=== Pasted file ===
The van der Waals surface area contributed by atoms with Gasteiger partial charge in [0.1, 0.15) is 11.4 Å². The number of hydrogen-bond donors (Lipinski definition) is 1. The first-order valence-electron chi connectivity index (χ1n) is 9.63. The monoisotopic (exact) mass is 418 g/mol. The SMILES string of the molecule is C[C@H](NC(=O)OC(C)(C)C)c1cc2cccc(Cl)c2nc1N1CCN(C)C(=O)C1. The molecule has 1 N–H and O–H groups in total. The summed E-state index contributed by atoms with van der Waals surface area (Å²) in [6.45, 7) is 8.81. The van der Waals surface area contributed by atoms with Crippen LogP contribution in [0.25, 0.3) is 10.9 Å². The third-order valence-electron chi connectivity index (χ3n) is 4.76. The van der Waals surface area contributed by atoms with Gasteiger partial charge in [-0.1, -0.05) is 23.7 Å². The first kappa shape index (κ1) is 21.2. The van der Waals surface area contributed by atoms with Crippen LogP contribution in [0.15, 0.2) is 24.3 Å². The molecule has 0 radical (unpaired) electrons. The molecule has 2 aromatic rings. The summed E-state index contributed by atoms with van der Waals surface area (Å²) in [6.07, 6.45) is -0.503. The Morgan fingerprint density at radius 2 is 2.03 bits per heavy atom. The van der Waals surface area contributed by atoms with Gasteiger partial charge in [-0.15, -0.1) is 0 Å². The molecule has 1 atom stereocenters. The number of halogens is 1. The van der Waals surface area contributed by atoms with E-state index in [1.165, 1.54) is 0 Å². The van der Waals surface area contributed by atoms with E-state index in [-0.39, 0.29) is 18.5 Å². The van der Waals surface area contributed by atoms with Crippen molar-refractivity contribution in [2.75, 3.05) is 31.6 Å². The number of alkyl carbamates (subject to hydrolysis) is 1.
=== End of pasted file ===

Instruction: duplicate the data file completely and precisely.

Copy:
The van der Waals surface area contributed by atoms with Gasteiger partial charge in [0.1, 0.15) is 11.4 Å². The number of hydrogen-bond donors (Lipinski definition) is 1. The first-order valence-electron chi connectivity index (χ1n) is 9.63. The monoisotopic (exact) mass is 418 g/mol. The SMILES string of the molecule is C[C@H](NC(=O)OC(C)(C)C)c1cc2cccc(Cl)c2nc1N1CCN(C)C(=O)C1. The molecule has 1 N–H and O–H groups in total. The summed E-state index contributed by atoms with van der Waals surface area (Å²) in [6.45, 7) is 8.81. The van der Waals surface area contributed by atoms with Crippen LogP contribution in [0.25, 0.3) is 10.9 Å². The third-order valence-electron chi connectivity index (χ3n) is 4.76. The van der Waals surface area contributed by atoms with Gasteiger partial charge in [-0.1, -0.05) is 23.7 Å². The first kappa shape index (κ1) is 21.2. The van der Waals surface area contributed by atoms with Crippen LogP contribution in [0.15, 0.2) is 24.3 Å². The molecule has 0 radical (unpaired) electrons. The molecule has 2 aromatic rings. The summed E-state index contributed by atoms with van der Waals surface area (Å²) in [6.07, 6.45) is -0.503. The Morgan fingerprint density at radius 2 is 2.03 bits per heavy atom. The van der Waals surface area contributed by atoms with Gasteiger partial charge in [-0.15, -0.1) is 0 Å². The molecule has 1 atom stereocenters. The number of halogens is 1. The van der Waals surface area contributed by atoms with E-state index in [1.165, 1.54) is 0 Å². The van der Waals surface area contributed by atoms with E-state index in [-0.39, 0.29) is 18.5 Å². The van der Waals surface area contributed by atoms with Crippen molar-refractivity contribution in [2.75, 3.05) is 31.6 Å². The number of alkyl carbamates (subject to hydrolysis) is 1.